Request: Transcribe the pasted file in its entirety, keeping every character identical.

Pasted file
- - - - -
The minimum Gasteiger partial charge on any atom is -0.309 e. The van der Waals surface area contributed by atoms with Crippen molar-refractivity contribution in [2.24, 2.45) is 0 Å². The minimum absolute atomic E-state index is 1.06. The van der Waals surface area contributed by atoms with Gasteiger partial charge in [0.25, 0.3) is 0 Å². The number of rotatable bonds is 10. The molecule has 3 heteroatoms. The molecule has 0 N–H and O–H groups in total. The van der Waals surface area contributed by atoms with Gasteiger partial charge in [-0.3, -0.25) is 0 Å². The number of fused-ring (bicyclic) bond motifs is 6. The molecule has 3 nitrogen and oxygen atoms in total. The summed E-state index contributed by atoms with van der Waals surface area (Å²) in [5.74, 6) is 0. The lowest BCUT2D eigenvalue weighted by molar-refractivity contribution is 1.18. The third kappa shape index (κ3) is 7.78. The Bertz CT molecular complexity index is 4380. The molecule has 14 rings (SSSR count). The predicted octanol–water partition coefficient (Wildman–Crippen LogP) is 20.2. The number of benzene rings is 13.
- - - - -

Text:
The minimum Gasteiger partial charge on any atom is -0.309 e. The van der Waals surface area contributed by atoms with Crippen molar-refractivity contribution in [2.24, 2.45) is 0 Å². The minimum absolute atomic E-state index is 1.06. The van der Waals surface area contributed by atoms with Gasteiger partial charge in [0.25, 0.3) is 0 Å². The number of rotatable bonds is 10. The molecule has 3 heteroatoms. The molecule has 0 N–H and O–H groups in total. The van der Waals surface area contributed by atoms with Gasteiger partial charge in [-0.3, -0.25) is 0 Å². The number of fused-ring (bicyclic) bond motifs is 6. The molecule has 3 nitrogen and oxygen atoms in total. The summed E-state index contributed by atoms with van der Waals surface area (Å²) in [5.74, 6) is 0. The lowest BCUT2D eigenvalue weighted by molar-refractivity contribution is 1.18. The third kappa shape index (κ3) is 7.78. The Bertz CT molecular complexity index is 4380. The molecule has 14 rings (SSSR count). The predicted octanol–water partition coefficient (Wildman–Crippen LogP) is 20.2. The number of benzene rings is 13.